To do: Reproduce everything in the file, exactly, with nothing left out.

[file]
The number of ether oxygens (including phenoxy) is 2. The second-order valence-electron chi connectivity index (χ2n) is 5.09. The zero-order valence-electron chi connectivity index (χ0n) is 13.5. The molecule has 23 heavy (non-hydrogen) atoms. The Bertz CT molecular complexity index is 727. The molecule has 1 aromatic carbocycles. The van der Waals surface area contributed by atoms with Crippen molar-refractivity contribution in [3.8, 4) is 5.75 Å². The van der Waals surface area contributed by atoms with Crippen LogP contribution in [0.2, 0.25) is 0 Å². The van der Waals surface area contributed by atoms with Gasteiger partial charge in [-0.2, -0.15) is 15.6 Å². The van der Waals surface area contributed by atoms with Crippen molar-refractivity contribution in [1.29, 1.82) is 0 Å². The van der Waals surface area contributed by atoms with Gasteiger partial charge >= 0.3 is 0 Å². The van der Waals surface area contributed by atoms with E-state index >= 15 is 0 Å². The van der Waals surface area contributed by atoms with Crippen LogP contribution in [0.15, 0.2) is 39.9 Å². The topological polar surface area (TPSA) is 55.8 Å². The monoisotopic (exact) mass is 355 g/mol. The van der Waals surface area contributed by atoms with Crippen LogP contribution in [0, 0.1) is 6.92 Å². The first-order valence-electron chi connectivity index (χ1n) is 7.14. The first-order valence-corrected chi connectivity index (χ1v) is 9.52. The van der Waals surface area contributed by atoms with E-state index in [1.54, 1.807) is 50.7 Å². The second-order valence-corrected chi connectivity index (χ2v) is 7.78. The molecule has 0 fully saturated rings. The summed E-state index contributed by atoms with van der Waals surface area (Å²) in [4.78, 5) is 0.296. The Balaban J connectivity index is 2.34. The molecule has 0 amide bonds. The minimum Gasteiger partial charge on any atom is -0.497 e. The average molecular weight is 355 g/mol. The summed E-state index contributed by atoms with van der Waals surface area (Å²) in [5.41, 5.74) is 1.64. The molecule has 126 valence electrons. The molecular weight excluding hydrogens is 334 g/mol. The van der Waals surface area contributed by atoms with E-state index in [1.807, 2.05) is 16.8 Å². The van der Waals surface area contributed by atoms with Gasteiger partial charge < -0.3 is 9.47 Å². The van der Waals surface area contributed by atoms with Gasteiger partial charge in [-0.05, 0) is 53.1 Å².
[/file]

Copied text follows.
The number of ether oxygens (including phenoxy) is 2. The second-order valence-electron chi connectivity index (χ2n) is 5.09. The zero-order valence-electron chi connectivity index (χ0n) is 13.5. The molecule has 23 heavy (non-hydrogen) atoms. The Bertz CT molecular complexity index is 727. The molecule has 1 aromatic carbocycles. The van der Waals surface area contributed by atoms with Crippen molar-refractivity contribution in [3.8, 4) is 5.75 Å². The van der Waals surface area contributed by atoms with Crippen LogP contribution in [0.2, 0.25) is 0 Å². The van der Waals surface area contributed by atoms with Gasteiger partial charge in [-0.2, -0.15) is 15.6 Å². The van der Waals surface area contributed by atoms with Crippen molar-refractivity contribution in [1.29, 1.82) is 0 Å². The van der Waals surface area contributed by atoms with Gasteiger partial charge >= 0.3 is 0 Å². The van der Waals surface area contributed by atoms with E-state index >= 15 is 0 Å². The van der Waals surface area contributed by atoms with Crippen LogP contribution in [0.15, 0.2) is 39.9 Å². The topological polar surface area (TPSA) is 55.8 Å². The monoisotopic (exact) mass is 355 g/mol. The van der Waals surface area contributed by atoms with Crippen LogP contribution in [0, 0.1) is 6.92 Å². The first-order valence-electron chi connectivity index (χ1n) is 7.14. The first-order valence-corrected chi connectivity index (χ1v) is 9.52. The van der Waals surface area contributed by atoms with E-state index in [1.54, 1.807) is 50.7 Å². The second-order valence-corrected chi connectivity index (χ2v) is 7.78. The molecule has 0 fully saturated rings. The summed E-state index contributed by atoms with van der Waals surface area (Å²) in [4.78, 5) is 0.296. The Balaban J connectivity index is 2.34. The molecule has 0 amide bonds. The minimum Gasteiger partial charge on any atom is -0.497 e. The average molecular weight is 355 g/mol. The summed E-state index contributed by atoms with van der Waals surface area (Å²) in [5.41, 5.74) is 1.64. The molecule has 126 valence electrons. The molecular weight excluding hydrogens is 334 g/mol. The van der Waals surface area contributed by atoms with E-state index in [1.807, 2.05) is 16.8 Å². The van der Waals surface area contributed by atoms with Gasteiger partial charge < -0.3 is 9.47 Å². The van der Waals surface area contributed by atoms with Gasteiger partial charge in [-0.05, 0) is 53.1 Å².